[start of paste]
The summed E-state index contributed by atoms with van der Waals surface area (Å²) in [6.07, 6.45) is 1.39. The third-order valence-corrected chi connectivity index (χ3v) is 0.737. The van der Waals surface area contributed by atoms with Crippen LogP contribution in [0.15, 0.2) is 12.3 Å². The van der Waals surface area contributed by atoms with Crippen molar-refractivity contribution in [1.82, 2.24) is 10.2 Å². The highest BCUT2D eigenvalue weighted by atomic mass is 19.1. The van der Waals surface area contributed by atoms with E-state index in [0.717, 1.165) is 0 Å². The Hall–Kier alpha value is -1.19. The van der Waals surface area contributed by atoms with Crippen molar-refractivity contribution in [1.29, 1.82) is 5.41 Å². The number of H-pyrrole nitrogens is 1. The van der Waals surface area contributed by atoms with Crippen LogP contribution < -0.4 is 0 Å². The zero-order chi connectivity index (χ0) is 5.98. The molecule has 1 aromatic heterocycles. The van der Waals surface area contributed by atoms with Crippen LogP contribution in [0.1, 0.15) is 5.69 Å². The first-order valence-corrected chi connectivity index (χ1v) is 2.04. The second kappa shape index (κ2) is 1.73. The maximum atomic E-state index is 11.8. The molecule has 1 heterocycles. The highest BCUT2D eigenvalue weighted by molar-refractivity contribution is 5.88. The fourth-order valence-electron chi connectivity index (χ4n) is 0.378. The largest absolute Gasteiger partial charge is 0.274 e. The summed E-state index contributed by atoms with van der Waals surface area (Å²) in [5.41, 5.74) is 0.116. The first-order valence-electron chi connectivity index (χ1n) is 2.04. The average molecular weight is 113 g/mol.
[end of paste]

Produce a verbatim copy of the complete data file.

The summed E-state index contributed by atoms with van der Waals surface area (Å²) in [6.07, 6.45) is 1.39. The third-order valence-corrected chi connectivity index (χ3v) is 0.737. The van der Waals surface area contributed by atoms with Crippen LogP contribution in [0.15, 0.2) is 12.3 Å². The van der Waals surface area contributed by atoms with Crippen molar-refractivity contribution in [1.82, 2.24) is 10.2 Å². The highest BCUT2D eigenvalue weighted by atomic mass is 19.1. The van der Waals surface area contributed by atoms with E-state index in [0.717, 1.165) is 0 Å². The Hall–Kier alpha value is -1.19. The van der Waals surface area contributed by atoms with Crippen molar-refractivity contribution in [1.29, 1.82) is 5.41 Å². The number of H-pyrrole nitrogens is 1. The van der Waals surface area contributed by atoms with Crippen LogP contribution < -0.4 is 0 Å². The zero-order chi connectivity index (χ0) is 5.98. The molecule has 1 aromatic heterocycles. The van der Waals surface area contributed by atoms with Crippen LogP contribution in [0.1, 0.15) is 5.69 Å². The first-order valence-corrected chi connectivity index (χ1v) is 2.04. The second kappa shape index (κ2) is 1.73. The maximum atomic E-state index is 11.8. The molecule has 1 heterocycles. The highest BCUT2D eigenvalue weighted by molar-refractivity contribution is 5.88. The fourth-order valence-electron chi connectivity index (χ4n) is 0.378. The largest absolute Gasteiger partial charge is 0.274 e. The summed E-state index contributed by atoms with van der Waals surface area (Å²) in [5.41, 5.74) is 0.116. The first-order valence-electron chi connectivity index (χ1n) is 2.04. The average molecular weight is 113 g/mol.